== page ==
Nearly a year and a half after Minneapolis became the center of a nationwide rallying cry against police brutality, and following a lively municipal election with strong voter turnout, our city has chosen a path forward that combines our history of common-sense reform with a deep-seated desire to build a more equitable city.

Now that voters have rejected the public safety referendum known as City Question 2, embraced a strong mayor system, re-elected Mayor Jacob Frey, and added new voices to the City Council who campaigned on creating partnerships and delivering real results, it's time to get to work on building a better, more inclusive, more responsive city that is prepared to win in the competition for talent while delivering prosperity more equitably.

First, I want to address why the Minneapolis Regional Chamber played such an active role in this election. Our nearly 2,300 business members employ tens of thousands of people in Minneapolis and around the region. The investments these businesses are making in the city, both physical and in personnel, help fuel our region and state. Our members are critically concerned about the future of Minneapolis.

Over the past many months, we've seen that Minneapolis is at a crossroads. The dual crises of systemic racism and a global pandemic spotlighted long-existing inequities, while also inspiring demands for action.

Our city has been simultaneously struggling with significant safety concerns, businesses facing uncertain futures and neighborhoods recovering from social unrest.

This election served as a definitive touchpoint regarding the work that comes next. It sent a clear message to policymakers that residents want action, not more words and unformed plans. They appreciate the sometimes-unlikely alliances among business, labor and community organizations to tackle the issues we face. And they want elected leaders and other policymakers to apply pragmatic solutions, open dialogue and good government to tackle our most challenging problems.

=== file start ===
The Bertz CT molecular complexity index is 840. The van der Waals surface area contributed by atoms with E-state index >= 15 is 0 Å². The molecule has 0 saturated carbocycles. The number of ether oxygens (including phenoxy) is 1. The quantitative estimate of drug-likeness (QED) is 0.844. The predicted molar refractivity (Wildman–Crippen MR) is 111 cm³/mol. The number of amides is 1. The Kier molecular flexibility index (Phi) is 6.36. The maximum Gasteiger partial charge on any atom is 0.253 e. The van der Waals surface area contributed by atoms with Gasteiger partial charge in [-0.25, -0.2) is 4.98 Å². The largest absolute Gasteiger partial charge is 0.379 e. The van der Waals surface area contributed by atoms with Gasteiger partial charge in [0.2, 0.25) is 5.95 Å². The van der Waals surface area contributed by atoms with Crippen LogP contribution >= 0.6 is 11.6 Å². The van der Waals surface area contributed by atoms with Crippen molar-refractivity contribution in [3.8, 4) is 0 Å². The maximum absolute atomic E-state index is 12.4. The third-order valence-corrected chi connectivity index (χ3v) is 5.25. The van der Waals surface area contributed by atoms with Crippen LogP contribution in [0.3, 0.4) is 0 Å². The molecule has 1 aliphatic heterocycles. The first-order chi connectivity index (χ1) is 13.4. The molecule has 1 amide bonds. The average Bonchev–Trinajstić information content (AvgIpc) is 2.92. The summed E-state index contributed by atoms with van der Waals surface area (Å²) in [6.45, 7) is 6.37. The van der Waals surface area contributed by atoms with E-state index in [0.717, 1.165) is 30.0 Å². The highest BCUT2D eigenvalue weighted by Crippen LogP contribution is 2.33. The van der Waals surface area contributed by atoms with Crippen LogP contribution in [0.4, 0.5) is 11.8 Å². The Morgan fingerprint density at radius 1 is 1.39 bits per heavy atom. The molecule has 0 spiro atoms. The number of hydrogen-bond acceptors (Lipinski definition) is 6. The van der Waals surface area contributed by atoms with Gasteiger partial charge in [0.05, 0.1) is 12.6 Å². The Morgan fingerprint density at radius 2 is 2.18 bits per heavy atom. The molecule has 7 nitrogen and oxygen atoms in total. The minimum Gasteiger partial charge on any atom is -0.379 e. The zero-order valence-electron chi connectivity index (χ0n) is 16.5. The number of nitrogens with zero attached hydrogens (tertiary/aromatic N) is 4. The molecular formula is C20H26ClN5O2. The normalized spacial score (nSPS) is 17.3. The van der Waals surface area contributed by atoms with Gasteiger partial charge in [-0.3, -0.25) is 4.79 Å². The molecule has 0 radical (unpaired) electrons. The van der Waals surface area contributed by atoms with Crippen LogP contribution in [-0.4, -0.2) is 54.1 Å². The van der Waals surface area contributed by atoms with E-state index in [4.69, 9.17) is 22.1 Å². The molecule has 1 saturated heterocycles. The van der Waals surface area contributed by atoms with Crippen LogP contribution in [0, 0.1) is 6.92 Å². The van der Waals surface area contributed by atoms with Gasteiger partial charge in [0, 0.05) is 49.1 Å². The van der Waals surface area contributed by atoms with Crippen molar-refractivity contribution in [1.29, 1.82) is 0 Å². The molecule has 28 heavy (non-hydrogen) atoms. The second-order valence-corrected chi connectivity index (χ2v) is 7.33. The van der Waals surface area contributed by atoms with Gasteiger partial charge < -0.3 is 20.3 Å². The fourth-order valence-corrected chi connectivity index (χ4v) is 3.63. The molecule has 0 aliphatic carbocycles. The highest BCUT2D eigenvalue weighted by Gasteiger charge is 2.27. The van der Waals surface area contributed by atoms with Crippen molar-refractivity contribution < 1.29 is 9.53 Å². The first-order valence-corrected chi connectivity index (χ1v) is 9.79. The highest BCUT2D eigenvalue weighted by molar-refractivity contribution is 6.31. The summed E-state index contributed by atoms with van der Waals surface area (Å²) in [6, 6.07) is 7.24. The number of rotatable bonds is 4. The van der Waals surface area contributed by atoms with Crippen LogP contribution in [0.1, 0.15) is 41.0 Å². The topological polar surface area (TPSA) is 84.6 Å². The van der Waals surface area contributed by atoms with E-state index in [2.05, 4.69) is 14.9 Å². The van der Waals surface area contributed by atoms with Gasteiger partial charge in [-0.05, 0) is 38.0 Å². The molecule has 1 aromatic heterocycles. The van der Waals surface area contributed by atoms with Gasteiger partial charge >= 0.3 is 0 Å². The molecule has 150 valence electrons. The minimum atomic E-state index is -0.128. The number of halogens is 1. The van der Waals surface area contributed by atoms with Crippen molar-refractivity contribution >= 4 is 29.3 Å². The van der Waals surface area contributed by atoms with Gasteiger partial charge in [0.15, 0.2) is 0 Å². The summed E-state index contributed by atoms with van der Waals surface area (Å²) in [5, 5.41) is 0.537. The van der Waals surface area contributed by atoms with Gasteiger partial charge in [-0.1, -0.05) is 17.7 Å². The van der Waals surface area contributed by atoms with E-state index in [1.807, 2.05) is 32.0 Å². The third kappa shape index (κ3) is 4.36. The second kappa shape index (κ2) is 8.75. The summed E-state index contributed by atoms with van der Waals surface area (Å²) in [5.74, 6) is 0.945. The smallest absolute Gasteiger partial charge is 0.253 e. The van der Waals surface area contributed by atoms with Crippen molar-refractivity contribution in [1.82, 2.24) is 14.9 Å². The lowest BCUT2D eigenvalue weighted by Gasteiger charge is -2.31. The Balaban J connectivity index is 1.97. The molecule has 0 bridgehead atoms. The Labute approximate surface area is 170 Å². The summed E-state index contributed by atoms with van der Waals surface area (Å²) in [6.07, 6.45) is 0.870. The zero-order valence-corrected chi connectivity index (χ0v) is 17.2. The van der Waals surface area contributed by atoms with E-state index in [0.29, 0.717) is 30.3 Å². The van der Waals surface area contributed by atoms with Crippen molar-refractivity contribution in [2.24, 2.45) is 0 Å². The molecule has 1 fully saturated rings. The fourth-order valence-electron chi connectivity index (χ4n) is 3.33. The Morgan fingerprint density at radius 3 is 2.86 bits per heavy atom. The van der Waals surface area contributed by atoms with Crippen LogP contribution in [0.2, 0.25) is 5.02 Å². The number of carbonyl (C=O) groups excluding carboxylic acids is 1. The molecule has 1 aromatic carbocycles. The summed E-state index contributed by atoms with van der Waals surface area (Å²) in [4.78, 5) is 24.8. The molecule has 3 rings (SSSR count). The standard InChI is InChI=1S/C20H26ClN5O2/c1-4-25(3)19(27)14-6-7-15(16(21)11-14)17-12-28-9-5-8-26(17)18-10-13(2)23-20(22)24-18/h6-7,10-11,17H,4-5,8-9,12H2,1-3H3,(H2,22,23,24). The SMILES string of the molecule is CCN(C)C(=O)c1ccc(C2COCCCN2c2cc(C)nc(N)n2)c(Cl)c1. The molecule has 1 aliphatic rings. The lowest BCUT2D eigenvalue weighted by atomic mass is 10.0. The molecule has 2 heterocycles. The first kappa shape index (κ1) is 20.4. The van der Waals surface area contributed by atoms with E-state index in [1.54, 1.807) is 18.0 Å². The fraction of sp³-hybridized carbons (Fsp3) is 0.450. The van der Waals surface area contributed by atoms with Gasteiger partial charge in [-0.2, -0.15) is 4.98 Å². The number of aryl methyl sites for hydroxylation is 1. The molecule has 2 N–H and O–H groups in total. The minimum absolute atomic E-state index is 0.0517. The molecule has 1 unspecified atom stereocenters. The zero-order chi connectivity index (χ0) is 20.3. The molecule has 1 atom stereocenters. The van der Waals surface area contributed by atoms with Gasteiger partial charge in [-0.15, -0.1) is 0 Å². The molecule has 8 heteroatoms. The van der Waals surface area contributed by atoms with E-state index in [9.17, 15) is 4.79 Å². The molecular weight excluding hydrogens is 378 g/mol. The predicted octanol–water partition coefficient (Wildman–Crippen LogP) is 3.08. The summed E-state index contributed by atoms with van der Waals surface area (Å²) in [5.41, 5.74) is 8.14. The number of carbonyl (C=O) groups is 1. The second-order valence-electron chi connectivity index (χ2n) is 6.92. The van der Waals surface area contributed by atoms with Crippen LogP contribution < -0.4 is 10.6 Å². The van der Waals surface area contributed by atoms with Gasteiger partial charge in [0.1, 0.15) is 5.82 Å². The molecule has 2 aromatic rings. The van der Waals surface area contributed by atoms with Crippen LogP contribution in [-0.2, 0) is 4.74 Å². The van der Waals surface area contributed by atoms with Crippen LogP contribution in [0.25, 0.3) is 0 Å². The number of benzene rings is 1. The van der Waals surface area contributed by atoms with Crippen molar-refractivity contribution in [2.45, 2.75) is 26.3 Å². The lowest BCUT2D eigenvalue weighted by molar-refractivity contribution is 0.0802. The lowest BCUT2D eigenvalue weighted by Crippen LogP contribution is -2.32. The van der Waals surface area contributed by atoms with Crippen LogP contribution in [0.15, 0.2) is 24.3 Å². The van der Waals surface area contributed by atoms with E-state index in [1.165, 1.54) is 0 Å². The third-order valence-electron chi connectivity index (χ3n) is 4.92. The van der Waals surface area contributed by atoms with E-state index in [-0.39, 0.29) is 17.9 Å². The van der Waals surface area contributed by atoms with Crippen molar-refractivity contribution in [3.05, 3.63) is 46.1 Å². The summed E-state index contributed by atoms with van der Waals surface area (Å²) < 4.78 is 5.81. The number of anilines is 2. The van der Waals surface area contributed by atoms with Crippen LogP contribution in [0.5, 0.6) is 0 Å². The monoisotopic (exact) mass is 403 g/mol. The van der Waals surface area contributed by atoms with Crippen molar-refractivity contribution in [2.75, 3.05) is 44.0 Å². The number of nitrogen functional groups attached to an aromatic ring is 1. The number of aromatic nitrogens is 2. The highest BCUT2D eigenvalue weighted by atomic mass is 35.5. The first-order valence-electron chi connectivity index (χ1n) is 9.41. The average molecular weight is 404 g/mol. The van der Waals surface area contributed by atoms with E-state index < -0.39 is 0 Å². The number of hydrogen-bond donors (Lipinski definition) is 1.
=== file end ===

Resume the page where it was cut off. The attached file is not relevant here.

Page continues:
To succeed, the Twin Cities and Minnesota need a successful Minneapolis. Now that the election is over, and as we welcome more workers back to offices and workplaces in downtown and across the city, we ask our re-elected mayor and new and returning council members to focus on some critical issues that need immediate attention:

Make our community safe. We embrace the need for substantive reforms to our police force but believe those should incorporate serious concerns about keeping our community safe and should include the leadership of Police Chief Medaria Arradondo. Crime is increasing across the city. We support adding 200 sworn officers along with additional mental health support and alternate response systems to protect Minneapolis residents, workers and visitors.

Support our downtown and neighborhood economies. A thriving community needs thriving businesses. Businesses provide jobs and tax revenue that support services for our communities. We need to recover and make our city an attractive place to do business.

Strengthen relationships across the region. Too often Minneapolis views itself as an island. We encourage Mayor Frey and the incoming City Council to work with cities across the region in a true collaboration. The Minneapolis Regional Chamber has been engaged in this work and is willing to host sessions to foster a deeper regional partnership.

Invest in affordable housing. Residents need dignified housing to be part of our economy and community. We support expanding affordable housing policies that create new units, recognizing that the private sector plays a critical role in developing additional housing.

The phase after an election is an important time for reflection. This election, unfolding during a volatile time and with emotional controversies on the ballot, requires a particularly focused period of contemplation.

Not all elections are created equal. People on all sides considered this one the most consequential election in the modern history of Minneapolis. Now that it is over, we eagerly anticipate the opportunity to use the lessons learned and create a city that is safer and better.

Jonathan Weinhagen is president and CEO of the Minneapolis Regional Chamber and can be found on Twitter at @jweinhagen and @MplsChamber.